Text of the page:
Since the creation of the Floating Harbour in 1809, Underfall Yard has been crucial to its operation and maintenance. Before this time, much of the site was under water: the original course of the River Avon ran through Underfall Yard.


In 1809, as part of the creation of the Floating Harbour system, William Jessop developed the Overfall dam across the River Avon allowing surplus water from the harbour to flow into the New Cut. The water of the River Avon carries lots of silt (mud). The water enters the Floating Harbour, slows down and isn’t able to carry the silt any longer. The silt settles in the harbour, which eventually builds up and reduces the depth making it difficult for ships to navigate. The Overfall Dam had sluices next to it, which could be used to remove silt. However, the main method was to empty the harbour and dig it out.

…to Underfall

Digging the mud out was hugely disruptive to shipping and trade. In the 1830s, Isambard Kingdom Brunel was asked to propose a solution. He suggested further developing the original sluices and recommended the use of dredgers, a type of boat, to remove the silt. The sluices have been changed and renewed several times since and today’s system was installed in the 1880s.

In the 1880s, under Docks Engineer John Ward Girdlestone, the whole yard was rebuilt to provide a single site for the workforce who maintained the city docks including: plumbers, electricians, blacksmiths, divers, engineers, fitters, shipwrights and many more. It is one of the only surviving Victorian dock workshops in the world.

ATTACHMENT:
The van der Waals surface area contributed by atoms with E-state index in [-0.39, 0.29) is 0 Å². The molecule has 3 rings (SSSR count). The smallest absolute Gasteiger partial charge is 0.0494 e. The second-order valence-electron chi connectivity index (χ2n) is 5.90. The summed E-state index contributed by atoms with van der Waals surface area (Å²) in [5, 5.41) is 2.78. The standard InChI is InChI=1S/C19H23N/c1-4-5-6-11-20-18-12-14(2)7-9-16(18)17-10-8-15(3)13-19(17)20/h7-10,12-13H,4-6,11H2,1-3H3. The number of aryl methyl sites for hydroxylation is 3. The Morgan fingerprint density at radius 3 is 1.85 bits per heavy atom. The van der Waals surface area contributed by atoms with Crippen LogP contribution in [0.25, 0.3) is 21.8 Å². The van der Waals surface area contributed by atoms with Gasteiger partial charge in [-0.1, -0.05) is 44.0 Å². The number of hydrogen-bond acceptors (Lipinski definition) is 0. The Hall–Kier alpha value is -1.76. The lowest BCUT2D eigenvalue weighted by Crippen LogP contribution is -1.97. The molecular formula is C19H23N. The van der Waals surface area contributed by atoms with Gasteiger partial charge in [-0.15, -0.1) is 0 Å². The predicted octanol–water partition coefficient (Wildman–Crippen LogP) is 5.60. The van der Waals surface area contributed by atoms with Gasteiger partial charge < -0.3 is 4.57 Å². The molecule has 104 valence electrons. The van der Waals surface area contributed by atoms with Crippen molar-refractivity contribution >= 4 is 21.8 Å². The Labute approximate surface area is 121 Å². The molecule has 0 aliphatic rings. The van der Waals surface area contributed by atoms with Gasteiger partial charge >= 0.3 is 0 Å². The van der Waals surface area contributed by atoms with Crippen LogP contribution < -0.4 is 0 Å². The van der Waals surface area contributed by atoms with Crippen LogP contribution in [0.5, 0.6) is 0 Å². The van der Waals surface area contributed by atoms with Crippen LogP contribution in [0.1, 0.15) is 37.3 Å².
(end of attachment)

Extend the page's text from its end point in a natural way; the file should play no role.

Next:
Now our Visitor Centre, the Power House was completed in 1887 and converted from steam to electricity in 1907. It was operational until 2010. Three large pumps draw water from the harbour and pressurise it before distributing it around the harbour, via the accumulator. The hydraulic network supplied power to cranes, swing bridges, lock gates, sluices and other functions around the docks.
There has been a slipway here since at least the 1850s, when boatbuilders Ross and Sage built one. In 1890, Docks Engineer John Ward Girdlestone ordered the current slipway to be built. It fell into disuse in the 1980s and was one of the first refurbishments by the Underfall Yard Trust in the 1990s.

This sort of slipway, known as a ‘Heave-up Slip’, was patented in 1819 by shipbuilder Thomas Morton of Leith, Scotland.

Underfall Yard is home to maritime businesses involved in boatbuilding, marine engineering, metal working and training. Both the Harbour Master and the Docks Engineer are based here. Our Visitor Centre opened in March 2016 with support from Heritage Lottery Fund, AIM Biffa Award National Heritage Landmark Partnership Scheme, Wolfson Foundation, Garfield Weston Foundation, Headley Trust, Pilgrim Trust, J Paul Getty Foundation and many more.

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Images courtesy of Bristol Museums and Bristol Records Office